MARCH 2014

that people are desperately in need of a place to voice their concerns and tell their story. Does Confessions do enough to help people who are struggling? Whether or not you think so, it seems to be a place where people are becoming more comfortable both reaching out for help and reaching back with support.

WE CARE For a student body with a pretty bad rap for being the brats of Richmond, Richmond Confessions seems to indicate that on the whole, we are a pretty grateful bunch. There is nothing like a shoutout to the Dhall staff to bring this campus together. In fact, confessions that compliment facilities, whether it be Dhall workers, cleaning services, or bus drivers, are by far the most popular posts.

WE’RE WEIRDER THAN WE LOOK It’s not easy being weird as a student at UR. Whether you’re willing to admit it or not, you care at least a little bit about what people think of you. For the most part, we come off as a bit homogeneous on the outside. But how normal are we, really? Again and again, people complain about how hard it is to break out of the “Richmond bubble,” to act differently, and to think differently. However, it seems as if people are brekaing the mold--not just in public. One post explained, “I dream of a handsome bearded hipster with flannel, tight pants and questionable hygiene to come and rescue me from the bubble one night, and that he’ll let me ride his bike pegs all the way to sticky rice where he’ll hand-feed me tots and PBR until we return to his lair in the Fan...and listen to progressive folk while talking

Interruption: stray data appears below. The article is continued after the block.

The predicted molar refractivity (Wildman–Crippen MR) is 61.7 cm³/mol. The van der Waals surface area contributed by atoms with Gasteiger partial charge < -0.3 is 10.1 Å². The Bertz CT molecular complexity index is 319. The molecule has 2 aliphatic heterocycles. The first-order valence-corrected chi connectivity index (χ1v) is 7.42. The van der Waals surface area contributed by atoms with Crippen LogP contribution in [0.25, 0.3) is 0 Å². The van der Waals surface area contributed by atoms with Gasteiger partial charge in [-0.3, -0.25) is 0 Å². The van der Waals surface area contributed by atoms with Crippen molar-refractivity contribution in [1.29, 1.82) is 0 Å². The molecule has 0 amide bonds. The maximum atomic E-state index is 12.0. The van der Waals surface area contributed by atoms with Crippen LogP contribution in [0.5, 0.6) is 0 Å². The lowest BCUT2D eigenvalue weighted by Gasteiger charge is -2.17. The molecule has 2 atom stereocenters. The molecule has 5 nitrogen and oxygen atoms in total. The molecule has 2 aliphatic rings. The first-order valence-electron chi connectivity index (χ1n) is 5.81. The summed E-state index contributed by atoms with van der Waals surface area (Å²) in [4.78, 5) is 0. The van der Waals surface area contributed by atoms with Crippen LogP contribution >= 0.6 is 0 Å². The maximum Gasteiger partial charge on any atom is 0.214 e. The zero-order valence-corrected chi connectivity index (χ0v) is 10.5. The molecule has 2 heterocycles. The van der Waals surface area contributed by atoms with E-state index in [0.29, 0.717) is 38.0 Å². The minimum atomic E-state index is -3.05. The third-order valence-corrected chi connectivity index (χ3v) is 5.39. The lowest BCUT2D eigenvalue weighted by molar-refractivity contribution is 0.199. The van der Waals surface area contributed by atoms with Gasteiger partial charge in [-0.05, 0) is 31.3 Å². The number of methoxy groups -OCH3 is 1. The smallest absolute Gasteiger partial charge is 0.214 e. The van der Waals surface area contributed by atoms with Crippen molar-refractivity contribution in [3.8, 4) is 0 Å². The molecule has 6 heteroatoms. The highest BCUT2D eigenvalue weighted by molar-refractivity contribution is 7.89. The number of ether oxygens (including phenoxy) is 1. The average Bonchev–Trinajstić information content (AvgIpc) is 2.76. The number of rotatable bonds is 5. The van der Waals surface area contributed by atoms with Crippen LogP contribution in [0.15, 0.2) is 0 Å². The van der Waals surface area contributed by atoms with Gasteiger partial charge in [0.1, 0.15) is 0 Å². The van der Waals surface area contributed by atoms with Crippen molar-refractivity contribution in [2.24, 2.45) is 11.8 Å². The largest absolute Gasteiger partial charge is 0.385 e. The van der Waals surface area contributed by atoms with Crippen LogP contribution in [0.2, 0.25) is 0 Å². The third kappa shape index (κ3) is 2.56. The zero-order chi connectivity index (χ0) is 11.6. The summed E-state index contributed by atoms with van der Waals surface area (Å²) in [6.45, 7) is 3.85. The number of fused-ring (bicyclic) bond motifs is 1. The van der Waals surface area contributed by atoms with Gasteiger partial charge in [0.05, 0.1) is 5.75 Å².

about out ambiguous feelings.” I mean, why not? This was one of the most popular posts in the month of December. Like I said, we’re weirder than we look. And to some of us, weird is cool.

WHAT’S THE BIG SECRET? The most anonymous forum on campus isn’t all that anonymous. The identity of the secrettellers is hidden, but when you ‘Like’ a post, make a comment, or write on the wall, everyone can see who you are. There is more danger attached to liking a post than actually posting it. When you speak up, you become more than a follower. However, that doesn’t seem to be scaring anyone away. In fact, speaking up on Richmond Confessions is becoming more and more popular. Peole who come clean about struggling with depression are often met with comments like, “I’ve been there. Message me.” or “I’m sorry for your troubles--I’m always here if you want to talk about it.” Unanonymously, students offer each other support, resources, and friendship. Honestly is powerful. The page is far from perfect, and not all the comments are nice ones. There will always be jerks and attention-seekers who could care less about the messages they send with their words. But despite the negativity, there is hope. The fact that people are so willing to reach out to one another reveals a level of courage and compassion that some may find surprising. Coming clean about struggles brings us closer on Confessions than we are in real life. What would happen if campus was a little more like a forum, and a little less like our sixth grade cafeteria. If Richmond Confessions is any indication, we may be ready for change. If we all start being a little more honest with ourselves, change might not be so far away. - MOLLY ROSSI